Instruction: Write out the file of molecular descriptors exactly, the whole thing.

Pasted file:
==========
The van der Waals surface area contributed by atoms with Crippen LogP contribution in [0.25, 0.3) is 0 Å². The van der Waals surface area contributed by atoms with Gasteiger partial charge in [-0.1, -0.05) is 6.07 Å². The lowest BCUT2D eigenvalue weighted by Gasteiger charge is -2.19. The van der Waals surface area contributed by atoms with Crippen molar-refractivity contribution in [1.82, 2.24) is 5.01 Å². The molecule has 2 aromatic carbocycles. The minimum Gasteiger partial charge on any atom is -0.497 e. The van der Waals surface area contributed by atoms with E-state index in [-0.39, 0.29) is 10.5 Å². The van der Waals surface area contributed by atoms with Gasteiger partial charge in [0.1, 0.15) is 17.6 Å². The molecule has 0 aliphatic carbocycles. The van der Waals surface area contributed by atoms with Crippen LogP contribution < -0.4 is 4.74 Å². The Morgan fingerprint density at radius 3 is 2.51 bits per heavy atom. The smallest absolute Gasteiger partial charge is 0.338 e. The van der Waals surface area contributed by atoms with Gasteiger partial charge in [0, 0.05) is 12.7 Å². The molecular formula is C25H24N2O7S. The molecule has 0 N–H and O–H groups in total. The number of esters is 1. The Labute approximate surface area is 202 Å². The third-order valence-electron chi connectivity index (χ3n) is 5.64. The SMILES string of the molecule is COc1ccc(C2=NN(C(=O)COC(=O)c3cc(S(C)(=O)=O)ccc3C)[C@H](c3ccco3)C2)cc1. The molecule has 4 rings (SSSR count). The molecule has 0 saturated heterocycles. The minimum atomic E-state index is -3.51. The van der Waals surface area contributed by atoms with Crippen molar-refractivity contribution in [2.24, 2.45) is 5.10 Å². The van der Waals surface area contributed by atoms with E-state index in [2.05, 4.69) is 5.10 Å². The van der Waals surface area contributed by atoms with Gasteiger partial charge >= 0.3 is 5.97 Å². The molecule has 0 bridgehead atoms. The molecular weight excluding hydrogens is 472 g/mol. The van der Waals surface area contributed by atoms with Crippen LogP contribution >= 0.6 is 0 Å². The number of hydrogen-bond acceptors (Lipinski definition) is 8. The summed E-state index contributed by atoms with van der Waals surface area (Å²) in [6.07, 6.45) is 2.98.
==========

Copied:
The van der Waals surface area contributed by atoms with Crippen LogP contribution in [0.25, 0.3) is 0 Å². The van der Waals surface area contributed by atoms with Gasteiger partial charge in [-0.1, -0.05) is 6.07 Å². The lowest BCUT2D eigenvalue weighted by Gasteiger charge is -2.19. The van der Waals surface area contributed by atoms with Crippen molar-refractivity contribution in [1.82, 2.24) is 5.01 Å². The molecule has 2 aromatic carbocycles. The minimum Gasteiger partial charge on any atom is -0.497 e. The van der Waals surface area contributed by atoms with E-state index in [-0.39, 0.29) is 10.5 Å². The van der Waals surface area contributed by atoms with Gasteiger partial charge in [0.1, 0.15) is 17.6 Å². The molecule has 0 aliphatic carbocycles. The van der Waals surface area contributed by atoms with Crippen LogP contribution < -0.4 is 4.74 Å². The Morgan fingerprint density at radius 3 is 2.51 bits per heavy atom. The smallest absolute Gasteiger partial charge is 0.338 e. The van der Waals surface area contributed by atoms with Gasteiger partial charge in [0, 0.05) is 12.7 Å². The molecular formula is C25H24N2O7S. The molecule has 0 N–H and O–H groups in total. The number of esters is 1. The Labute approximate surface area is 202 Å². The third-order valence-electron chi connectivity index (χ3n) is 5.64. The SMILES string of the molecule is COc1ccc(C2=NN(C(=O)COC(=O)c3cc(S(C)(=O)=O)ccc3C)[C@H](c3ccco3)C2)cc1. The molecule has 4 rings (SSSR count). The molecule has 0 saturated heterocycles. The minimum atomic E-state index is -3.51. The van der Waals surface area contributed by atoms with Crippen molar-refractivity contribution in [2.24, 2.45) is 5.10 Å². The van der Waals surface area contributed by atoms with E-state index in [2.05, 4.69) is 5.10 Å². The van der Waals surface area contributed by atoms with Gasteiger partial charge >= 0.3 is 5.97 Å². The molecule has 0 bridgehead atoms. The molecular weight excluding hydrogens is 472 g/mol. The van der Waals surface area contributed by atoms with Crippen LogP contribution >= 0.6 is 0 Å². The number of hydrogen-bond acceptors (Lipinski definition) is 8. The summed E-state index contributed by atoms with van der Waals surface area (Å²) in [6.07, 6.45) is 2.98.